Mr Hall explained that councillors had to balance the views of the Government through the Model Standards and Fire Officers against the quality of life and concerns of residents. He added that most councils had previously adopted the earlier (1989) Model Standards, but so far few had updated to the 2008 Standards.

Councillors were also asked to consider the practicalities of enforcing new licence conditions, as well as the timescales of implementation.
Assistant Divisional Officer Stuart McMillan of Essex Fire and Rescue Service emphasised that the safety of residents was his organisation`s overriding concern and recommended to the Council to accept the Model Standards.

Councillor Murray invited the following representatives of local park home sites, and a site owner, to give their views to the Panel:

Speakers referred repeatedly to the rarity of fires on park home sites within the district over the previous 40 years. They emphasised the care taken by park home owners to protect and maintain their properties and asked whether the new 2008 Standards were proportionate. Park home owners were concerned for their privacy if the Standards were imposed in full. A site owner asked how she should enforce such conditions on her residents. Attention was drawn to the high standard of construction and materials used in modern park homes compared with older ones of a lower standard. They said many residents of park home sites are mature and experienced older people; one site has a minimum age restriction of 50 years. Officers were asked what other forms of residential dwelling had new standards that applied to existing conditions. Alan Hall gave by example the introduction of High Hedge legislation a few years ago.

Councillor David Johnson proposed that, whilst the Model Standards should be applied to both new and existing park home sites, any contraventions of the licence conditions at the time the new licences are introduced at existing sites should be allowed. The proposal was seconded by Councillor Rodney Barrett and approved by the Panel as a recommendation to the Cabinet.

Councillor Murray concluded by saying that councillors had listened to residents, considered very difficult and important issues that affect many residents` quality of life and thanked them for their help.

Youth Council launch Internet Safety CD ROM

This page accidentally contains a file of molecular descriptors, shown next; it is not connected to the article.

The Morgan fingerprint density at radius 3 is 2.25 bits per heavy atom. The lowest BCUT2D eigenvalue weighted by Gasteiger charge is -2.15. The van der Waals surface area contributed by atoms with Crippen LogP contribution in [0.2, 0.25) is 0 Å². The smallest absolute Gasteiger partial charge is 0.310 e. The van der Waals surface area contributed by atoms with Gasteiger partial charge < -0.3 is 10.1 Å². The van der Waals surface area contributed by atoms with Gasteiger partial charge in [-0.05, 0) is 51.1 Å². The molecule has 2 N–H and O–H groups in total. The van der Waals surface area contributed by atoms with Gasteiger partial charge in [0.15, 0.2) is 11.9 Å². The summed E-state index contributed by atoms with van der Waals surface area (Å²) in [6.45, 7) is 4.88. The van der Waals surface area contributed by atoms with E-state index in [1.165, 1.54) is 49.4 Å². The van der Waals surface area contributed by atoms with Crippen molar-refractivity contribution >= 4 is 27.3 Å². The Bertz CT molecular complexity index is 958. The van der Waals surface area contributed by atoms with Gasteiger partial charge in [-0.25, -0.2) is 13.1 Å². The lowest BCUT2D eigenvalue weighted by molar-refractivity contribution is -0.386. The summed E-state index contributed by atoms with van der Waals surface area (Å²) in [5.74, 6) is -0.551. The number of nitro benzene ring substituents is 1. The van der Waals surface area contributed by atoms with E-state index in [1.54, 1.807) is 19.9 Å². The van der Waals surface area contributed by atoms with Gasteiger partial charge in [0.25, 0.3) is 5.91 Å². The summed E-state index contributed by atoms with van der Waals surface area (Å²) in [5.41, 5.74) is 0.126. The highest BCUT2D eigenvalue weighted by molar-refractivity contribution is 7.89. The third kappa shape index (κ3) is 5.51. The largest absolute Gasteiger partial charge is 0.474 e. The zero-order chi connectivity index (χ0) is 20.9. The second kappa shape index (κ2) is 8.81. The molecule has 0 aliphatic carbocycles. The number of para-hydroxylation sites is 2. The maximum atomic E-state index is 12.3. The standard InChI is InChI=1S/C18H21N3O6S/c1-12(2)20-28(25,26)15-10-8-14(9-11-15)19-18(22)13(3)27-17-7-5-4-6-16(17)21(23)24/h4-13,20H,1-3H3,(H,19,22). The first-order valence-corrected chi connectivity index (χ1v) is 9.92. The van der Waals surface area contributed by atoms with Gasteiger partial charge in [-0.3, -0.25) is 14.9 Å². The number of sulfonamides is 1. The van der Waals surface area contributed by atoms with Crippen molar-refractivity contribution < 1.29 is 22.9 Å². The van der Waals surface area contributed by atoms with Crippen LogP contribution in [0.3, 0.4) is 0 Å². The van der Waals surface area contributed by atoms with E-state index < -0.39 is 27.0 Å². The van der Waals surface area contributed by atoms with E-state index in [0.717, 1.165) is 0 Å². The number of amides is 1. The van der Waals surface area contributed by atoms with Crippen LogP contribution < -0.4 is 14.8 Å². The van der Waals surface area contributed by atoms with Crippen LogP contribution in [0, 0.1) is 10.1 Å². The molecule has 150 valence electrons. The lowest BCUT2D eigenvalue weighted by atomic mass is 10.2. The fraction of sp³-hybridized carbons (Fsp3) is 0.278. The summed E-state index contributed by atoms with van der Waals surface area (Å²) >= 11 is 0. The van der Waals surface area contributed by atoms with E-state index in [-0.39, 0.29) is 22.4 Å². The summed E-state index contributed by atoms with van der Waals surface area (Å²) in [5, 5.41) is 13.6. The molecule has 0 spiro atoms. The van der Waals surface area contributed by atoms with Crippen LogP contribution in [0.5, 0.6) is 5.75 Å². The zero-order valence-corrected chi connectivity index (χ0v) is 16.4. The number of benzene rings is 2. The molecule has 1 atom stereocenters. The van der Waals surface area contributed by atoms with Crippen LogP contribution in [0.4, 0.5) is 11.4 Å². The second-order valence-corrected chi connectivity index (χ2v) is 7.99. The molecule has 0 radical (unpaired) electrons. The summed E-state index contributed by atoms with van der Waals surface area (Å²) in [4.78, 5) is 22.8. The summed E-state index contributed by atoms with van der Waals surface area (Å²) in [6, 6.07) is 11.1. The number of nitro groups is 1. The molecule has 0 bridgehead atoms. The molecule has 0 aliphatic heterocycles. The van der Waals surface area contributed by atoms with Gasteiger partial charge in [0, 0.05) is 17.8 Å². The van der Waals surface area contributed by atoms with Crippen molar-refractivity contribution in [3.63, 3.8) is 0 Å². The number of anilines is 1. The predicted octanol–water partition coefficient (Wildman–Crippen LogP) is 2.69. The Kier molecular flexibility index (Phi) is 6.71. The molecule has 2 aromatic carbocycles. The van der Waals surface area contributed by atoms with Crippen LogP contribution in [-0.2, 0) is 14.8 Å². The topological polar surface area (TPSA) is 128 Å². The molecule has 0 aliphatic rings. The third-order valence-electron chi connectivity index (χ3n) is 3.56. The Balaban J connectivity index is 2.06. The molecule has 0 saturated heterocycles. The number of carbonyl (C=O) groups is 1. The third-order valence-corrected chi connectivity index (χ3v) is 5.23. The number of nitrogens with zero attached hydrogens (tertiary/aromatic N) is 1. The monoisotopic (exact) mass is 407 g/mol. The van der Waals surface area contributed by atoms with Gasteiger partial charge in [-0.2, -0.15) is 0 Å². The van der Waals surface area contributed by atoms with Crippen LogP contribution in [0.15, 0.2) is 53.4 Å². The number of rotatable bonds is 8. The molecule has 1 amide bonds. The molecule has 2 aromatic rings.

Written on . Posted in Community, Crime and safety, Residents, Young people, Your community, Your home

Promoting ways in which to use the internet safely is a top priority for the Epping Forest Youth Council.

Following their peer conference event earlier this year, Youth Councillors pledged to raise awareness of issues such as cyber bullying and internet safety, and to publicise helpful advice or resources on the subject to local young people and their families.

Youth Councillor Jekin Patel explained, “The Epping Forest Communities Safety Partnership made us aware of an excellent CD ROM that offers clear, easy advice to parents and young people about how to use the internet safely. Through the Partnership, we managed to secure 500 free copies of the CD ROM which we feel would be of particular benefit to parents with children in Years 5 and 6, although there are good sections on it for young people themselves too.”

Epping Forest Youth Council launch the Know IT All Internet Safety CD ROM

The `Know IT All` CD ROM is a unique interactive guide produced by Childnet International and includes a guide demonstrating how to report any concerns online, along with interactive quizzes and activities.

The Youth Council will be arranging to distribute the CD ROMs via local primary schools in the Epping Forest District. Extra copies are also available on a first come, first served basis.

Council Gets Tough On Low Level Crime

Written on . Posted in Crime and safety, Residents, Your area, Your community, Your home

Small-scale crime and anti-social behaviour will be targeted in a much faster, more visible and effective manner with the introduction of fixed penalty notices (FPN).  From December, Environment and Neighbourhood Officers employed by Epping Forest District Council will begin to offer offenders the opportunity to pay a fixed penalty within 14 days of being issued with a notice, as an alternative to going to court.